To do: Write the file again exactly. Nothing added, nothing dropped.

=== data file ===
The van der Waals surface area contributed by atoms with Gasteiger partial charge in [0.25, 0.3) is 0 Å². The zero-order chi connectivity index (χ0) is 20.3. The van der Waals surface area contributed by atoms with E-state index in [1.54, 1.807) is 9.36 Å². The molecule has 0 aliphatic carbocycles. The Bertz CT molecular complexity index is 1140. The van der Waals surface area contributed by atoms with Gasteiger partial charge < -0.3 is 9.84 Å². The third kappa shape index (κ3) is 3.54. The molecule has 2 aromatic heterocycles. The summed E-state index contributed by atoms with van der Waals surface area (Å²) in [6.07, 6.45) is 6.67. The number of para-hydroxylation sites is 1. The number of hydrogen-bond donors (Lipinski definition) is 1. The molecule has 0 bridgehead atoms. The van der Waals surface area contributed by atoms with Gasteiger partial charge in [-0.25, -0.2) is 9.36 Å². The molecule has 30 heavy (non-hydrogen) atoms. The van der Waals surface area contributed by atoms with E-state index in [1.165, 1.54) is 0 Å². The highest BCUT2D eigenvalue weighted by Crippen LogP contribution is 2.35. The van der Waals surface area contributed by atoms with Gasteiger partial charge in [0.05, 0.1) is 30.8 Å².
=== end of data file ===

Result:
The van der Waals surface area contributed by atoms with Gasteiger partial charge in [0.25, 0.3) is 0 Å². The zero-order chi connectivity index (χ0) is 20.3. The van der Waals surface area contributed by atoms with E-state index in [1.54, 1.807) is 9.36 Å². The molecule has 0 aliphatic carbocycles. The Bertz CT molecular complexity index is 1140. The van der Waals surface area contributed by atoms with Gasteiger partial charge < -0.3 is 9.84 Å². The third kappa shape index (κ3) is 3.54. The molecule has 2 aromatic heterocycles. The summed E-state index contributed by atoms with van der Waals surface area (Å²) in [6.07, 6.45) is 6.67. The number of para-hydroxylation sites is 1. The number of hydrogen-bond donors (Lipinski definition) is 1. The molecule has 0 bridgehead atoms. The van der Waals surface area contributed by atoms with Gasteiger partial charge in [-0.25, -0.2) is 9.36 Å². The molecule has 30 heavy (non-hydrogen) atoms. The van der Waals surface area contributed by atoms with E-state index in [1.165, 1.54) is 0 Å². The highest BCUT2D eigenvalue weighted by Crippen LogP contribution is 2.35. The van der Waals surface area contributed by atoms with Gasteiger partial charge in [0.05, 0.1) is 30.8 Å².